Art fairs have come to define the seasons of the international market and dictate the diaries of most working within it. While a small handful of the longest-standing and most renowned of these fairs continues to dominate, in recent years there has been an efflorescence of smaller and satellite fairs catering to new and niche markets and providing a growing sector of employment within the art world. The bigger fairs are high-profile events with the power to corral the most esteemed artists, artworks, gallerists and collectors, and it is little wonder that the prospect of working for an art fair has great appeal.


These are businesses that centre on (usually) annual events, giving the work a cyclical rhythm, with the majority of the year spent preparing for and building up to a commercial crescendo which typically lasts no longer than a week. However, in an increasingly competitive market, art fairs strive to build their international presence and programme year on year, and the most renowned now stage multiple iterations in cultural centres across the world.

The core business of art fairs is the selling of booths to galleries and dealers, who will vie for the largest and most prominent areas in which to exhibit. Most fairs have an exhibitor relations department that oversees booth sales as well as managing an exhibiting gallery’s needs once they have secured their space, and making sure they take part year on year. Increasingly, larger international galleries are investing in employees dedicated to managing their fair presence, people whose job it is to work closely with fair staff in order to coordinate all aspects of putting their booths together. Exhibitor relations teams also coordinate with operational and technical staff to oversee complex shipping and installation logistics during the setting up and taking down of the fair, and for the remainder of the year liaise closely with exhibiting galleries to plan and prepare for future shows.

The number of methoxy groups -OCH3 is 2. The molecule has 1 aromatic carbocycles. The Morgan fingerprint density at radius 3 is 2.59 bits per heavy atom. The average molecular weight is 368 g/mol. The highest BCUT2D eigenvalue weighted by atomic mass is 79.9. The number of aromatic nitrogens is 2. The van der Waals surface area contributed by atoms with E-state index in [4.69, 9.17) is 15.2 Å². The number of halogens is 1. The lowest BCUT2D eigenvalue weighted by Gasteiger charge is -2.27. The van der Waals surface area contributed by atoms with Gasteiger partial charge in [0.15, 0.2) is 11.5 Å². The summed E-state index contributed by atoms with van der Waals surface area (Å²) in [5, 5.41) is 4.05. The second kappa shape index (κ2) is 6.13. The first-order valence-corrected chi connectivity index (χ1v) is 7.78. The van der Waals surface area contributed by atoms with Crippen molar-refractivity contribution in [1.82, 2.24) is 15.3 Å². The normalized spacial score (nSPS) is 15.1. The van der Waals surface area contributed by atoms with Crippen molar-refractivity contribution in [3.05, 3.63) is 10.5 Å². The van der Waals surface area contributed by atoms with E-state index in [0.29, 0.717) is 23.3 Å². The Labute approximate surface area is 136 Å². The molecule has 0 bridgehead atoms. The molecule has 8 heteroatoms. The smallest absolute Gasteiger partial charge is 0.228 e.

As the role of art fairs in the industry has become more prominent, most have sought to capitalise on the vast numbers of visitors they attract by developing programmes of ticketed events and tours surrounding the fair itself. Whilst some of these are educational and open to the public, others are exclusive, invite-only and reserved for an elite list of VIP guests. Most fairs open to a VIP contingent before opening to the public (indeed, the majority of sales take place during previews). These are guests who have been identified and personally invited by a VIP team responsible for ensuring the attendance of the most preeminent figures in the art world.

The big fairs are some of the best-known brands in the industry and as such can attract partnerships and sponsorship deals from other luxury businesses. This area of activity requires a different set of skills in the brokering and management of these deals by a corporate development team. Larger fairs also have communications departments that oversee press relations and marketing campaigns to accompany the fair programme, as well as being responsible for the production of printed materials for distribution at the fair itself.

In the run up to and during the event itself, an art fair’s employee base expands exponentially as they take on temporary staff to assist with front of house, hospitality and events. Whilst not permanent roles, such positions tend to be open to junior candidates and provide a fantastic entry-point into a career in fairs.

Although they operate quite differently from a gallery, auction house or any other art-focussed business, art fairs usually seek to bring on candidates who have a good understanding of the nature of the art world and translatable industry experience. As international and often fast-growing businesses, they can offer exciting careers across various departments, and the opportunity to be at the heart of the most key events in the art world calendar.


Ruben Ramirez
Toimetaja Tolkeburoo